Messianic Bible translations

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Messianic Bible translations are translations, or editions of translations, in English of the Christian Bible which are widely used within the Messianic Judaism movement. They are not the same as Jewish English Bible translations.


Tree of Life Bible[edit]

Tree of Life Version of the Holy Scriptures
Other names Tree of Life Bible
Abbreviation TLV
Complete Bible
Textual basis OT: Masoretic Text . NT: Taken from the 27th Nestle-Aland Novum Testamentum Graece into modern English.
Translation type Dynamic equivalence
Reading level High School
Copyright Messianic Jewish Family Bible Society
Religious affiliation Messianic Judaism

The Old and New Testaments have been translated by the Messianic Jewish Family Bible Society under the title Tree of Life Bible. It is sold in its entirety as The Tree of Life Version of the Holy Scriptures. The Old Testament books follow the same order as that of the Jewish Bible. The Old Testament translation is based on the Hebrew Masoretic Text while the New Testament is based on the 27th Nestle-Aland Novum Testamentum Graece. The Tree of Life Version of the Holy Scriptures was completed and self-published in 2014.

This version contains glossaries for definitions of Hebrew names and words for people, places, objects and concepts. The Tree of Life Bible was designed both for private or group study and liturgical use, either at home or in a Messianic congregation.

This translation is endorsed and sold by the Jews for Jesus organization.[1]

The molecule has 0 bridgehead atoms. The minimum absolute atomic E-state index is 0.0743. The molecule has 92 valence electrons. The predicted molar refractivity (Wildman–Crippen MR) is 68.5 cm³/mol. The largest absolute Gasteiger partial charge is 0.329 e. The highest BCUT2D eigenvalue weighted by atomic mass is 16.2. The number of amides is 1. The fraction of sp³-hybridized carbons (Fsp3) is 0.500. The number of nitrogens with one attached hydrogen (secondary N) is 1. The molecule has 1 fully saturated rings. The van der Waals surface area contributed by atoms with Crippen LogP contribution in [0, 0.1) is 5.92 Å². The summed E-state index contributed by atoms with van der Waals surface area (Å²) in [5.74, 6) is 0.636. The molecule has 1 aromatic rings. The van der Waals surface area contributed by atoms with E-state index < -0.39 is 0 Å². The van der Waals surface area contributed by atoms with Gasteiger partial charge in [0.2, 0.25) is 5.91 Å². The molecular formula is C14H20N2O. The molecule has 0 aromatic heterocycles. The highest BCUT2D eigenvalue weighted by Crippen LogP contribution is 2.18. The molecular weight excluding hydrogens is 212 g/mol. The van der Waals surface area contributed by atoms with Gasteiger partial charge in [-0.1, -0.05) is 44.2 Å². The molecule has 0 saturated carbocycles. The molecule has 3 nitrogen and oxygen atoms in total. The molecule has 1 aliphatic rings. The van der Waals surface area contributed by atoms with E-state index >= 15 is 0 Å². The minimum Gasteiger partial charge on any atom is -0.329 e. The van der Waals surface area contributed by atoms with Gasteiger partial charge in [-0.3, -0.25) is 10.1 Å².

Heinz Cassirer's translation[edit]

After the Cassirer family fled Hitler's persecution of Jews, Heinz Cassirer came to believe that Jesus was the promised Messiah and was baptized into the Anglican Church in 1955 and considered himself henceforth a Jewish Christian. He eventually translated the New Testament, God's New Covenant: A New Testament Translation. Cassirer completed his translation of the New Testament in just thirteen months.[2]

In 1989, his late widow, Olive Cassirer published his work through the William B. Eerdmans Publishing Company a decade after his death, Olive died in 2008. This publication is now out of print.

The Orthodox Jewish Bible[edit]

The Orthodox Jewish Bible, completed by Phillip Goble in 2002 is a paraphrase that applies Yiddish and Hasidic cultural expressions to the Messianic Bible. Published by Artists for Israel International.

The New Messianic Version of the Bible[edit]

The The New Messianic Version, completed by Tov Rose in 2013 is a complete translation that transliterates every name into English approximations of Hebrew words, translates names in-line with the text, and explains how to tell the difference between "God the Father" and "God the Son" in the Old Testament using the two variant vowel makings in Hebrew for the Divine Name. Published by The Messianic Bible.

Complete Jewish Bible[edit]

    Not to be confused with Complete Tanach (with Rashi) by Judaica Press (JPR), for Tanach translates as "Jewish Bible".[3]

The Complete Jewish Bible (sometimes referred to as the CJV)[4] is a translation of the Bible into English by Dr. David H. Stern. It consists of both Stern's revised translation of the Old Testament (Tanakh) plus his original Jewish New Testament (B'rit Hadashah) translation in one volume. It was published in its entirety in 1998 by Jewish New Testament Publications, Inc.[5]